Building a better bulletproof vest

The first bulletproof vest, made by the Polish inventor Jan Szczepanik. Bullets don’t just bounce off Superman, they don’t even slow him down. Real-life police and soldiers can’t say the same, even when they’re wearing a bulletproof jacket of Kevlar or something similar. Although bullets don’t penetrate–the bulletproof material spreads their force–the force is still tranmsitted to the tissue underneath the bulletproof shell, causing severe bruising or even organ damage.

Now engineers from the Centre for Advanced Materials Technology at the University of Sydney have found a way to use carbon nanotubes to not only stop bullets penetrating material but actually rebound their force, so bullets can be repelled with "minimum or no damage to the wearer of a bullet proof vest.” (Via Science Blog.)

If they can just nail the X-ray vision, super-strength and flying stuff, they can break out the red-and-blue tights. (Image from Wikimedia Commons.)

[tags]nanotechnology, security, military, police[/tags]

6 thoughts on “Building a better bulletproof vest”

  1. I suggest you file this under fiction. It has been known since the 17th Century (Newton) that: “For every action, there is a equal and opposite reaction.” If the bullet “bounces” off the vest with equal velocity, that will DOUBLE the momentum transferred to the tissues behind the vest!

  2. I don’t follow. The equal and opposite reaction is precisely what makes the bullet rebound: it’s just that the energy absorbed by the material at the moment of impact is released by the material springing back into shape, instead of being transferred to whatever is on the other side of it. If I’m wearing a suit made of, say, wood, and you hit me in the side with a baseball bat, a lot of that force is going to be transferred through the non-springy wood to my ribs, even though some of it will be absorbed and spread out trough the wood. If I’m wearing a suit made of springy rubber, your bat will bounce off and far less of that force will be transferred. You seem to be saying that the force of the impact would be doubled by the springy suit.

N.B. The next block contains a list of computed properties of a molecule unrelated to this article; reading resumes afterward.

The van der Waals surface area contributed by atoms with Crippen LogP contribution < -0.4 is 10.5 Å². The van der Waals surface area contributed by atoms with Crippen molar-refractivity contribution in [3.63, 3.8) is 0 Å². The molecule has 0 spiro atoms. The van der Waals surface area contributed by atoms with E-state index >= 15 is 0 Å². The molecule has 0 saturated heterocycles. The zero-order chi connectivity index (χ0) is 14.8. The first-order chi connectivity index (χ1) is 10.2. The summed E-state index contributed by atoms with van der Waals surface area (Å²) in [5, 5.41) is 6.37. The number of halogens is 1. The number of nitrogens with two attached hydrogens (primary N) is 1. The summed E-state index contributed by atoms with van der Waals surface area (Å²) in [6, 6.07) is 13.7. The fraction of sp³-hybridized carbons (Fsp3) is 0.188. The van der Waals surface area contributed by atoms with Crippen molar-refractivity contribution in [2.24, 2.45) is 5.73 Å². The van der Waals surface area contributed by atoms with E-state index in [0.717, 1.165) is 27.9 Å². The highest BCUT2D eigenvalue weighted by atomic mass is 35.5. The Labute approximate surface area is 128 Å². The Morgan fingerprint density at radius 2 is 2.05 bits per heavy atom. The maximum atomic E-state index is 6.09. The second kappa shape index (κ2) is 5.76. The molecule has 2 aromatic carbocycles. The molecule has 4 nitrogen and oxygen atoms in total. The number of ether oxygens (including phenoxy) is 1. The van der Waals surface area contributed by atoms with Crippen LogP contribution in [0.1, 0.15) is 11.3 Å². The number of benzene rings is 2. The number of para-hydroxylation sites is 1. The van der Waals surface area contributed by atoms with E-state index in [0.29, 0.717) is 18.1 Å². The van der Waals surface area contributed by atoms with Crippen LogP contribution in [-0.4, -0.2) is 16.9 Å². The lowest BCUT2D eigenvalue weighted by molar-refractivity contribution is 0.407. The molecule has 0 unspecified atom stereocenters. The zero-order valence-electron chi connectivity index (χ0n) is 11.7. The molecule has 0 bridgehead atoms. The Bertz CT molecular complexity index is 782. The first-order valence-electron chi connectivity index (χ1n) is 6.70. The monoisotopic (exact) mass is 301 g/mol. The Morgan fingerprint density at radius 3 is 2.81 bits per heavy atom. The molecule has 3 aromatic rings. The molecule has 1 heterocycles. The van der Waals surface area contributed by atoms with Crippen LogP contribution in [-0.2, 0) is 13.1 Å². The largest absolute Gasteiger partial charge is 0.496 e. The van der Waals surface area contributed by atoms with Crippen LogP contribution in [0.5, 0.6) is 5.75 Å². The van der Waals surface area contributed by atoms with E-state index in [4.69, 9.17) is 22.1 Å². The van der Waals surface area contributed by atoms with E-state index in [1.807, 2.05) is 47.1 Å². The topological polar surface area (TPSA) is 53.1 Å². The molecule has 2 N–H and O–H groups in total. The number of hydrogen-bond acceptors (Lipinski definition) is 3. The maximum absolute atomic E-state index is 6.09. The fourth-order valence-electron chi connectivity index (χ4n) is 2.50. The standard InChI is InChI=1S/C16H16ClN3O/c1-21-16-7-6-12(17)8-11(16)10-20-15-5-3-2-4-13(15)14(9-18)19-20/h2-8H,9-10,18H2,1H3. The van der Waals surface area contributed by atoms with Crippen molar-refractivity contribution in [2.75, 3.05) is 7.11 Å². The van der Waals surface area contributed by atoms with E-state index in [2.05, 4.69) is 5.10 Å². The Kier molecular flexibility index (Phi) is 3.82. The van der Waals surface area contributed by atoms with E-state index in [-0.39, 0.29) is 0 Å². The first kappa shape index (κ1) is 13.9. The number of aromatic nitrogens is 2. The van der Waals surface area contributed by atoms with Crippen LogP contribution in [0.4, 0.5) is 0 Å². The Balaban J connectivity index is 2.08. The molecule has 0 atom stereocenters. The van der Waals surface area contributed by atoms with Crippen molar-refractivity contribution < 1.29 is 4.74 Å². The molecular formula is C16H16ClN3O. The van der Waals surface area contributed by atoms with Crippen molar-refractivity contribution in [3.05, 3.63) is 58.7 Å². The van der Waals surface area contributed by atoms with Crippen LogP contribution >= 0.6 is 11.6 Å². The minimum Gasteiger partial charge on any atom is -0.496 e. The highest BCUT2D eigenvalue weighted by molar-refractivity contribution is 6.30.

3. That is precisely what I am saying. Newton’s second law is usually stated F=m*a. Its meaning is clearer as F= delta p. The force applied to a body is equal to the change in momentum of the object applying the force. If a bullet is stopped by the body, it transfers a momentum equal to the mass of the bullet times its velocity on impact. If the bullet arrives and springs off the surface of the body at a velocity equal to its incoming velocity but opposite in sign, the change in bullet momentum is TWICE that of a bullet coming to rest. All of that momentum is transferred (by the spring) to the body. There is nowhere for the momentum to go except into the body.

    The dynamics of “spreading out” the impact momentum is limited by the speed of sound in the “spring” material, and the transfer of momentum to the body is controlled by the deformation of the bullet, which occurs at the speed of sound in the metal. The momentum really cannot, for physics reasons, be spread very far laterally in the time it takes the bullet to impact.

    For very fundamental physics reasons, this proposal is fantasy trying to ride the nanotech funding bubble.

  4. You are most welcome! I spent about a decade designing and building “electrothermal guns.” I continue to be amazed how often the basics of science are overlooked when an appealing story line has been constructed.

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